But whether the Fed ultimately chooses to do more quantitative easing or not, Sheard thinks it will first issue a statement -- at the end of its two-day meeting on Wednesday -- to signal that things may be changing. The language will likely reflect the deteriorating economy and may also help keep the balance sheet from slowly shrinking as it has since March, he says.

"The significance of this would be putting down a marker that policy could head in a different direction, and the next move could be further quantitative easing," Sheard says. "You have to stop the ship before you turn it around."

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Linda

Lots of names got booted with the new format but WashyWizard wasn't one of them.

August 10 2010 at 12:51 PM +1
ajgorm

With deflation the gap between what we owe and what we can pay grows more negative. The dollar buys more while we are stuck paying yeterdays bill working even harder to pay debt. It is reverse inflation it would be great if we had zero debt with lots of savings and money to spend. The fact is we have too much debt making every dollar we pay back worth more and less savings and no new jobs to help pay debt. We have fewer jobs. We are the poor fools that were blind sided by poor regulation.. Sinking us to pay debt while they live off of us slaves. Greenspan called it over exhuberance. Counting our chickens before the eggs hatched as the fox stole the eggs and the chickens leaving a bill for the farmer to pay.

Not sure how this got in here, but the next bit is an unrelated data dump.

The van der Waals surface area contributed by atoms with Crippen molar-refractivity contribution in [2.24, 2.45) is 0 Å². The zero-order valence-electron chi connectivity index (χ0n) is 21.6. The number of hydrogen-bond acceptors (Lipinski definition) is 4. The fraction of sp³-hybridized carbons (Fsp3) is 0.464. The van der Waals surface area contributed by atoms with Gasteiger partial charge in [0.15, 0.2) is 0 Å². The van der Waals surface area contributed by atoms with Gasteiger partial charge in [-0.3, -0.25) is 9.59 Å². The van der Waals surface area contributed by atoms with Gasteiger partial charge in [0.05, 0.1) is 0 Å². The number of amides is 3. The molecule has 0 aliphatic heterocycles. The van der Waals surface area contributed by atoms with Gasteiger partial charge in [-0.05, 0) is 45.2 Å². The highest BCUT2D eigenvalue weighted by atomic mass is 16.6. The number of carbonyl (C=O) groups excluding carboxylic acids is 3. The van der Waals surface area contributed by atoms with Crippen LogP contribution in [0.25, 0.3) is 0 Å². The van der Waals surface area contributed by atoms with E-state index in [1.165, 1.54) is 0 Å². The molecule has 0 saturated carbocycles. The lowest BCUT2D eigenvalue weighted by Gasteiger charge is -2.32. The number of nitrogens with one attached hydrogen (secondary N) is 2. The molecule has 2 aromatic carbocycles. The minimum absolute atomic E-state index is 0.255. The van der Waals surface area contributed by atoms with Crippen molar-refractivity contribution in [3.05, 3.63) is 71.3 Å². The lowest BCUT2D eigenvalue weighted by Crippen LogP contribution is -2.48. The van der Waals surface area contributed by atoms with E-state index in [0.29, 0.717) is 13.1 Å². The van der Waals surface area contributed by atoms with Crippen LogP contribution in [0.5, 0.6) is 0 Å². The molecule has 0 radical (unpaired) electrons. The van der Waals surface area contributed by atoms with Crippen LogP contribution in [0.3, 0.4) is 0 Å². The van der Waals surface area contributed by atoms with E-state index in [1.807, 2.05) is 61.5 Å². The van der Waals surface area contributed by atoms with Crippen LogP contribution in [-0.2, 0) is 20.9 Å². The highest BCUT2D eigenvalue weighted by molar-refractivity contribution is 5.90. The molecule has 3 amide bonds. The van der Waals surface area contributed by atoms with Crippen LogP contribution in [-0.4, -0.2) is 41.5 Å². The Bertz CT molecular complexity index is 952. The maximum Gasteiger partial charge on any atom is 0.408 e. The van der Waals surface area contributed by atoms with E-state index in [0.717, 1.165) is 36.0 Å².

August 10 2010 at 12:35 PM +2
Linda

Double dipping isn't always that bad. I use to get a double dip ice cream cone at Thrifty's when I was a kid...only 10 cents. 5 cents a scoop...those were the days.

August 10 2010 at 12:16 PM -3
3 replies to Linda's comment
apatriotofusa

Heard AOL was cracking down on these types of posts and see this announcement above: We welcome your comments! Please stay on topic and respect the opinions of others. Off-topic comments, vulgarity and abusive language are subject to deletion, and offenders will be blocked. ===================== Guess not judging from some sick posts I'm seeing. Shame as they will lose advertisers.

August 10 2010 at 12:09 PM
5 replies to apatriotofusa's comment
ajgorm